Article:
What glial cells do and what Einstein's brain has to do with it.

i-63c4d36e87cf5a477db95f1b24c1eabf-Einstein's_brain_(Lancet).jpgThe role of glial cells - or cells that "glue" the neurons together - has traditionally been that of a house keeper, cooking up and serving food, cleaning up waste products, and holding everything in place. In recent years the role of glial cells has been expanded somewhat, which leads us to Einstein's brain:

In 1985 scientists at the University of California in Berkeley published anatomical studies of slivers of Einstein's brain after counting the different cells in the organ. They found the only difference between his brain and those of dead doctors was a greater ratio of glial cells to neurons.

"We know from animal studies that as you go from invertebrates to other animals and primates, as intelligence increases, so does the ratio of glial cells to neurons," said Professor Volterra, whose study appears in the journal Nature Neuroscience.

So what are the glial cells doing?

The scientists said the cells provide energy for neural circuits and help build connections, leading to a more complex brain structure.

Read the Guardian article here.
Ohh... yeah... this really is Einstein's brain.

More like this

Ever since I started to learn about brains, back in the mid 1980s, from some really brainy brain experts like Terry Deacon and Joe Marcus, I always knew that glial cells were important. But I now read in current material in Nature Neuroscience, that "A decade ago, glia were the neglected…
Photo by Einat Adar  Our feathered friends provide us with some beautiful examples of the link between brain and behaviour. In some bird species, groups of cells involved in seasonal behaviours die after they have performed their function, but are regenerated by neurogenesis as and when they…
My last post on David Brooks, conservatism and neuroscience inspired a spirited debate. I argued that the discoveries of modern neuroscience seem to support liberal public policies focused on reducing levels of inequality: While conservatives tend to regard poverty as primarily a cultural issue,…
I've got a long article in Nature this week on Jeff Lichtman (of Brainbow fame) and the birth of connectomics, which seeks to construct a complete wiring diagram of the brain: At first glance, Jeff Lichtman seems to be hanging long strips of sticky tape from the walls of his Harvard lab. The tape…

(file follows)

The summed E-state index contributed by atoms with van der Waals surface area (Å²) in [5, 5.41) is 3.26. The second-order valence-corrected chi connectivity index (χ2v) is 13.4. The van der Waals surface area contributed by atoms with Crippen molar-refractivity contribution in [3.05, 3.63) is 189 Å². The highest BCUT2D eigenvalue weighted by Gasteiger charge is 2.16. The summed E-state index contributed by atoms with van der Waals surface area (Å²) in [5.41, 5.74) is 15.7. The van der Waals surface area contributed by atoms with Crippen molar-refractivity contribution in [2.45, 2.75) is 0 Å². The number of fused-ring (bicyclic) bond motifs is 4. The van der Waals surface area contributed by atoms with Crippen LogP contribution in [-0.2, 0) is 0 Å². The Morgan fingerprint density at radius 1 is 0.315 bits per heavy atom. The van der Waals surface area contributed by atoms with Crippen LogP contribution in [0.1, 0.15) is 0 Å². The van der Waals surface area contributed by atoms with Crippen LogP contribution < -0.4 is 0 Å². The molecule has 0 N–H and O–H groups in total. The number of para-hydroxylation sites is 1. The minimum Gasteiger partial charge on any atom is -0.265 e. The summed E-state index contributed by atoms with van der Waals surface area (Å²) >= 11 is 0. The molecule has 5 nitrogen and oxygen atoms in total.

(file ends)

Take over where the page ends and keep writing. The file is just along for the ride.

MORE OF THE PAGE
Sorry, but I don't believe that Einstein's brain was structured differently. Sounds like a scientific urban legend. Proof please, and it better be very convincing.

Einstein's brain did apparently have some abnormalities, which were reported in a 1985 study:


The relative importance of those differences are discussed in this paper:


There are quite a few papers that talk about Einstein's brain but from my initial glance at it, it seems like they all make some reference to that 1985 paper.

The finding is not an urban legend, but the importance of the finding may be.

We do not know precisely how any brain functions not to speak of Einstein's brain. So the discussion is superfluous. Only recording of the findings is important that may be used later. If Quantum physics is involved in brain function the glial cells may be important as the Matrix.

By jajnavalkya (not verified) on 22 Feb 2007 #permalink

It seems to me that a big problem in making any inferences about Einstein's brain is that it was stored in formalin in a Bell jar in Wichita, Kansas for many years before any anatomical studies were perfomred on it.

By Gary Greenberg (not verified) on 22 Feb 2007 #permalink

Thanks for the link. I'm surprised and impressed that there is at least some evidence, but I'd still like more. Wikipedia mentions criticisms of the study (but doesn't reference them and I don't have access to scholarly articles). Scientists have been preserving brains of geniuses for many years; has anyone else looked for structural differences?

Well, now I know why so many high school "gifted" kids couldn't do more than regurjutate.